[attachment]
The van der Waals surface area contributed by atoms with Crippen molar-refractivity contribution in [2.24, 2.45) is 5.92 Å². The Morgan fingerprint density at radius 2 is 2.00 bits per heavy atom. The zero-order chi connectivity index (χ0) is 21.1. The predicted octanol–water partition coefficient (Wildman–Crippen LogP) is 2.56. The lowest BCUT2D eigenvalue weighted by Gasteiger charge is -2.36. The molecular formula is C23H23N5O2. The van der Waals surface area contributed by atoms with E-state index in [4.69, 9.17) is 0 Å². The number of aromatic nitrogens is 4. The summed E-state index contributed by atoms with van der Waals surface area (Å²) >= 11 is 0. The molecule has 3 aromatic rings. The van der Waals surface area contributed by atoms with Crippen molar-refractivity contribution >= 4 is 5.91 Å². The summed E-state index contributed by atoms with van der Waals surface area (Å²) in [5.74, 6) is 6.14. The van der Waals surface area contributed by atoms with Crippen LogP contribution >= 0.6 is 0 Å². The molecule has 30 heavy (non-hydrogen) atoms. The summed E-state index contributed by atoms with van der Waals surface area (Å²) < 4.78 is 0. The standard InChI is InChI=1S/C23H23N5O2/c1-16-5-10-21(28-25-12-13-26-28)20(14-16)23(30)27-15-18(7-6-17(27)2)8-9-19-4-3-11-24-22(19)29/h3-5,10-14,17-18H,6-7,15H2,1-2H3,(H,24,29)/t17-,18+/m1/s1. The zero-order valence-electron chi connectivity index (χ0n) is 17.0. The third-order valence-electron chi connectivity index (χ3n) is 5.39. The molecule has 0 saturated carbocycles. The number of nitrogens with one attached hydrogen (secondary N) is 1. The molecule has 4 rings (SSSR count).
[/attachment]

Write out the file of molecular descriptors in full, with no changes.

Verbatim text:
The van der Waals surface area contributed by atoms with Crippen molar-refractivity contribution in [2.24, 2.45) is 5.92 Å². The Morgan fingerprint density at radius 2 is 2.00 bits per heavy atom. The zero-order chi connectivity index (χ0) is 21.1. The predicted octanol–water partition coefficient (Wildman–Crippen LogP) is 2.56. The lowest BCUT2D eigenvalue weighted by Gasteiger charge is -2.36. The molecular formula is C23H23N5O2. The van der Waals surface area contributed by atoms with E-state index in [4.69, 9.17) is 0 Å². The number of aromatic nitrogens is 4. The summed E-state index contributed by atoms with van der Waals surface area (Å²) >= 11 is 0. The molecule has 3 aromatic rings. The van der Waals surface area contributed by atoms with Crippen molar-refractivity contribution >= 4 is 5.91 Å². The summed E-state index contributed by atoms with van der Waals surface area (Å²) in [5.74, 6) is 6.14. The van der Waals surface area contributed by atoms with Crippen LogP contribution >= 0.6 is 0 Å². The molecule has 30 heavy (non-hydrogen) atoms. The summed E-state index contributed by atoms with van der Waals surface area (Å²) < 4.78 is 0. The standard InChI is InChI=1S/C23H23N5O2/c1-16-5-10-21(28-25-12-13-26-28)20(14-16)23(30)27-15-18(7-6-17(27)2)8-9-19-4-3-11-24-22(19)29/h3-5,10-14,17-18H,6-7,15H2,1-2H3,(H,24,29)/t17-,18+/m1/s1. The zero-order valence-electron chi connectivity index (χ0n) is 17.0. The third-order valence-electron chi connectivity index (χ3n) is 5.39. The molecule has 0 saturated carbocycles. The number of nitrogens with one attached hydrogen (secondary N) is 1. The molecule has 4 rings (SSSR count).